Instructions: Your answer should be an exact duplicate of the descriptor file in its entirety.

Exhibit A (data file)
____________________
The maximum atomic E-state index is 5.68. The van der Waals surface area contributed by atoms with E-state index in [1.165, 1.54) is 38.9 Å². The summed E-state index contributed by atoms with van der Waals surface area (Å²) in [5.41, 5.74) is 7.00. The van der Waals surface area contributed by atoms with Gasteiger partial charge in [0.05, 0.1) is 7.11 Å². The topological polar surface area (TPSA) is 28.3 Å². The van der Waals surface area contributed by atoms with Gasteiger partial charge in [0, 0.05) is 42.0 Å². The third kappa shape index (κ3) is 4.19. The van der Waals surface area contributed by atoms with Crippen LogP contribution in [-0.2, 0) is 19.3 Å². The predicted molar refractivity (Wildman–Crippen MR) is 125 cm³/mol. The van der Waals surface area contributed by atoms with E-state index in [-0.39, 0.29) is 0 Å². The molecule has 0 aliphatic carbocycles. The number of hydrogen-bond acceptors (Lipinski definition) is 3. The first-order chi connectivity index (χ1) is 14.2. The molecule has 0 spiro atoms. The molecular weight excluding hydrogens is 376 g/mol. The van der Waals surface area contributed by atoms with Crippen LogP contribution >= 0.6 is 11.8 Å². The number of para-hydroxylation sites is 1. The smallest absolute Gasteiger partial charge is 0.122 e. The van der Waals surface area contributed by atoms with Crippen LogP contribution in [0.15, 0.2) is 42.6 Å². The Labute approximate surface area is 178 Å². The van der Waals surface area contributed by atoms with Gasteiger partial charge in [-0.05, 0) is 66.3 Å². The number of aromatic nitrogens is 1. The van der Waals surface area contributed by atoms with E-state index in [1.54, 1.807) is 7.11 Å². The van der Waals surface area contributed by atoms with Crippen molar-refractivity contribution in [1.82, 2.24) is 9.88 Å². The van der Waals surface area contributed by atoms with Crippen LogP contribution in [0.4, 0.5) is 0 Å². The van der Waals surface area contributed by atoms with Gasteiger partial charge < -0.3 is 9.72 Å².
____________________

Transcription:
The maximum atomic E-state index is 5.68. The van der Waals surface area contributed by atoms with E-state index in [1.165, 1.54) is 38.9 Å². The summed E-state index contributed by atoms with van der Waals surface area (Å²) in [5.41, 5.74) is 7.00. The van der Waals surface area contributed by atoms with Gasteiger partial charge in [0.05, 0.1) is 7.11 Å². The topological polar surface area (TPSA) is 28.3 Å². The van der Waals surface area contributed by atoms with Gasteiger partial charge in [0, 0.05) is 42.0 Å². The third kappa shape index (κ3) is 4.19. The van der Waals surface area contributed by atoms with Crippen LogP contribution in [-0.2, 0) is 19.3 Å². The predicted molar refractivity (Wildman–Crippen MR) is 125 cm³/mol. The van der Waals surface area contributed by atoms with E-state index in [-0.39, 0.29) is 0 Å². The molecule has 0 aliphatic carbocycles. The number of hydrogen-bond acceptors (Lipinski definition) is 3. The first-order chi connectivity index (χ1) is 14.2. The molecule has 0 spiro atoms. The molecular weight excluding hydrogens is 376 g/mol. The van der Waals surface area contributed by atoms with Crippen LogP contribution >= 0.6 is 11.8 Å². The number of para-hydroxylation sites is 1. The smallest absolute Gasteiger partial charge is 0.122 e. The van der Waals surface area contributed by atoms with Crippen LogP contribution in [0.15, 0.2) is 42.6 Å². The Labute approximate surface area is 178 Å². The van der Waals surface area contributed by atoms with Gasteiger partial charge in [-0.05, 0) is 66.3 Å². The number of aromatic nitrogens is 1. The van der Waals surface area contributed by atoms with E-state index in [1.54, 1.807) is 7.11 Å². The van der Waals surface area contributed by atoms with Crippen molar-refractivity contribution in [1.82, 2.24) is 9.88 Å². The van der Waals surface area contributed by atoms with Crippen LogP contribution in [0.4, 0.5) is 0 Å². The van der Waals surface area contributed by atoms with Gasteiger partial charge < -0.3 is 9.72 Å².